By Dan Santelli, Programming Intern, BMFI
First staged in January 1996, Jonathan Larson’s groundbreaking rock opera Rent has established itself as a capstone of the modern musical. Earning three Tony Awards and the Pulitzer Prize for Drama for its original stage production, Rent has taken on a life of its own in America’s pop culture and has garnered a massive cult following of devoted fans dubbed “Rent-heads”.
Now, Bryn Mawr Film Institute is proud to host a special sing-along screening of director Chris Columbus’ film adaptation of the Broadway show on Tuesday, September 11 at 7:30 pm. Free popcorn if you wear a costume!
Show off on Tuesday night with these seven trivia facts about Rent.
SEVEN FACTS YOU MIGHT NOT HAVE KNOWN ABOUT RENT:
- Originally conceived by playwright Billy Aronson, Rent is a musical update of Giacomo Puccini’s opera La bohème. The title of Puccini’s opera is directly referenced in Rent’s signature song, La Vie Boheme. That’s why members of the prestigious Opera Company of Philadelphia will perform a number from their production of La bohème prior to Bryn Mawr Film Institute's screening.
- Lamentably, Rent’s creator Jonathan Larson passed away less than 24 hours before the premiere of his show in January 1996.
- Larson pulled from personal life experiences to create his characters. For example, Maureen dumps the central figure, Mark, for Joanne in Rent, which mirrored a real-life event where Larson’s girlfriend left him for a woman.
- With the exception of two principals, all the major performers in Columbus’ film are reprising the roles they played on stage.
- Despite capturing the look and feel of 1980s Greenwich Village, director Chris Columbus shot most of Rent on soundstages at Warner Bros. studios and select exteriors in San Francisco. Only one scene, which featured the La Vie Boheme number, was shot on location in New York City.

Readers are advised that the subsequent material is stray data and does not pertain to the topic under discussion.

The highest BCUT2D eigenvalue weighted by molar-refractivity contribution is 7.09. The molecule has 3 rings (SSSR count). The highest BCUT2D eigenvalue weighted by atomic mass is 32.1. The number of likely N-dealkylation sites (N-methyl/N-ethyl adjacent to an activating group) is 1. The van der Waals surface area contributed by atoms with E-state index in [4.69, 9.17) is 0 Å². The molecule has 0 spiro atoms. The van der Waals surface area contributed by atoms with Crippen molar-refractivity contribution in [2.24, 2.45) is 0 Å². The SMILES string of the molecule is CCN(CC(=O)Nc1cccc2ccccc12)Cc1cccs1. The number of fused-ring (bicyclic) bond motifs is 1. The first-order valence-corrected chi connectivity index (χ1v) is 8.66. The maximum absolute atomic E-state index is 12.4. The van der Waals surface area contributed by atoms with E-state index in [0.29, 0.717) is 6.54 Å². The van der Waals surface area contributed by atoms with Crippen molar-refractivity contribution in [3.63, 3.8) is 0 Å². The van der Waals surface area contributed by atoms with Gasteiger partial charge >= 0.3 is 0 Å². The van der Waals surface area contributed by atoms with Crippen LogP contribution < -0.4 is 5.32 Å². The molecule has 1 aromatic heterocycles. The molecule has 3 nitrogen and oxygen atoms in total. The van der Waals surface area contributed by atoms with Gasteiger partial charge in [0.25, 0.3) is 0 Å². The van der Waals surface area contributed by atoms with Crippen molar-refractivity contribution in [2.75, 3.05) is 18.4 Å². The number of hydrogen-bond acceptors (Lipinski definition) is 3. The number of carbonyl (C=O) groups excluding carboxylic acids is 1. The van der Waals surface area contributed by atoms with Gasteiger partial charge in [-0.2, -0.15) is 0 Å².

- Producer Robert De Niro sought to have his long-time friend and collaborator, Martin Scorsese, direct the adaptation. When Scorsese fell through, Columbus stepped in to helm the film.
- For casting the role of Maureen’s girlfriend, Joanne, director Columbus auditioned an array of talent from established stars to American Idol contestants. One of those Idol contestants was Jennifer Hudson, who ultimately lost the role to Tracie Thoms (Death Proof). Jennifer Hudson went on to portray Effie in Bill Condon’s screen adaptation of Dreamgirls (another Broadway sensation), for which she won her Oscar.
So what are you waiting for? Make a plan with your Rent-head friends, dress the parts (should you want free popcorn!), and warm up your vocal chords, as we celebrate the “Seasons of Love” at this unforgettable sing-along event.
Dan Santelli, BMFI's Programming Intern, is a 2012 graduate of Temple University with a Bachelor's degree in Film and Media Arts. A lifelong cineaste, his favorite films (in no particular order) include Leon: The Professional, The Night of the Hunter, Touch of Evil, Blue Velvet, Brazil, Apocalypse Now, Dressed To Kill (1980), Halloween, and Les Yeux Sans Visage.
This was initially posted on Bryn Mawr Film Institute's blog, BMFInsights.